Margaret Stove in her element, an Orenburg shawl. This picture is included in her book Wrapped in Lace and is from a trip she took to Orenburg to visit with master knitters.
Margaret shows how she tensions Merino to spin springy elastic yarn.
Margaret demonstrating how to find the tip of a wool lock after it has been washed.
Margaret shares a microscopic image of what elastic in yarn looks like.
I love knitted lace. Few things are so timeless, elegant, and universal. There are so many possibilities and so many variations—eyelets in a sweater to a ring shawl to a Mary Walker Phillips wall hanging.
Always impressed by the intricate and complex Orenburg-style lace, I had the impression it was something to be looked at, appreciated, worn to fancy occasions, but not something you would want to cuddle up in. All that changed the first time I saw one of Margaret Stove's shawls. It was in the Interweave books department when they were editing her inspiring new book Wrapped in Lace: Knitted Heirloom Designs from Around the WorldThe Merino yarn she spins to knit with is amazingly springy, bouncy, and envelopes you in a cloud of warmth. It reminds me of the first time I gleefully wiggled my fingers down into the marshmallow fleece of a sheep at our local learning farm in Fort Collins, Colorado. Margaret's spinning maintains what I feel are the characteristics of wool in its natural state, its ability to be simultaneously dense and airy. I have to admit the yarn impressed me beyond her complex patterns, often inspired by the leaves and flowers of plants from her native New Zealand, and they, hands down, make this lace-lover swoon.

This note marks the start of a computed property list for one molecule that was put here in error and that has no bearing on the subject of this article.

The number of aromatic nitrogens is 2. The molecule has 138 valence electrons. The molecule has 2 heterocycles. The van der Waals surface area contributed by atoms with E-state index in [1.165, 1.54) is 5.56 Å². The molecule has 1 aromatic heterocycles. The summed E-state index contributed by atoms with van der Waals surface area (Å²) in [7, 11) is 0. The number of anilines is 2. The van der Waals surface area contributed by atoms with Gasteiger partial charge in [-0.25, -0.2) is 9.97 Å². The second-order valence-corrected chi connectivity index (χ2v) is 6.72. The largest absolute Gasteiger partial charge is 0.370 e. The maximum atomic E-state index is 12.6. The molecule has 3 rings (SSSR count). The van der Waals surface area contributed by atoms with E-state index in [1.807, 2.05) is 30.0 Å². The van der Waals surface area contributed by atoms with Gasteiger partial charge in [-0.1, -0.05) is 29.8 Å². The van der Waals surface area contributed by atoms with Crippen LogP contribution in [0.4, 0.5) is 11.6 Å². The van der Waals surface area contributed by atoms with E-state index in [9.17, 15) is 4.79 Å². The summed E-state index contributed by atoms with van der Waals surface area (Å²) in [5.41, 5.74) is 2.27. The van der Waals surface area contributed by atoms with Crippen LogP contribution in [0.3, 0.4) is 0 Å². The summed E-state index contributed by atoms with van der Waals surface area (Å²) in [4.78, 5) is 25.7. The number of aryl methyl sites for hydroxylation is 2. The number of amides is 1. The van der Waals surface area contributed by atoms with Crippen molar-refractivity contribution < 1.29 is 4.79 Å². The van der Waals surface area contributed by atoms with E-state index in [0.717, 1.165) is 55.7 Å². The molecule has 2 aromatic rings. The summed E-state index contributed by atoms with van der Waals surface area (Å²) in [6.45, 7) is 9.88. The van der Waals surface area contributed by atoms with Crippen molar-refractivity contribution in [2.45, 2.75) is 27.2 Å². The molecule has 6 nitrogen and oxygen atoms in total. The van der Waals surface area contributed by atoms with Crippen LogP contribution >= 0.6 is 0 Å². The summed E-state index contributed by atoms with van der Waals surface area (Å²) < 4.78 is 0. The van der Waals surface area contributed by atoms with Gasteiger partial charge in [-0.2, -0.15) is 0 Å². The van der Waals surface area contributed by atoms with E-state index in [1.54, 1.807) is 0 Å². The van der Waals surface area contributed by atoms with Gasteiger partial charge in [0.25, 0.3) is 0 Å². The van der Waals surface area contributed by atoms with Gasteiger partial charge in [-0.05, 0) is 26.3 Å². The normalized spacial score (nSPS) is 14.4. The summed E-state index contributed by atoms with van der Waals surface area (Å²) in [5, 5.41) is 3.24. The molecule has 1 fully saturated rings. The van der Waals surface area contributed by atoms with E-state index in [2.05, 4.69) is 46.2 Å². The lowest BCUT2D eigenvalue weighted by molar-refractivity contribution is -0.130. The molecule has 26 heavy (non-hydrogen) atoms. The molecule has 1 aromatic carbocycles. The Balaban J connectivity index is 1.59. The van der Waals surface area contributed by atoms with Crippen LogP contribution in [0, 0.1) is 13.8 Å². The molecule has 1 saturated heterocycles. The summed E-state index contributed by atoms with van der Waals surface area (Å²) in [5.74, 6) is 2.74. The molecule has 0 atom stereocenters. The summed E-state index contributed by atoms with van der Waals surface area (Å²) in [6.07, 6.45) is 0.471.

While recently watching her newly released video, Spinning for Lace, I learned so much about how she is able to achieve this. Margaret is a great teacher—very logical and linear, easy to follow, and quick to add helpful tips that you know come from years of experience. It is amazing how generously she shares so much of what she has learned through experience and experimenting with Merino wool. In the video, she demonstrates her drafting technique to maintain elasticity in this fine fiber and how she evenly plies the stretchy singles.
And beyond these basic steps for spinning ideal lace yarn, I learned so much—reasons for spinning tip first to avoid pills and undue wear on fine wools and a trick to find the tips of yarn (you just rub a clean lock between your fingers and the scales cause it to "walk" toward the tips), and how to ply yarns of varying elasticity. There was a great section at the end where Margaret shared a selection of her shawls and told stories of what inspired each of them and what some have been up to since she made them.
Even as a beginning spinner, I feel I am ready to go out and try spinning dreamy cloud-like yarn. I feel so fortunate that through the magic of video I can go straight to the source and learn from such a delightful master as Margaret Stove.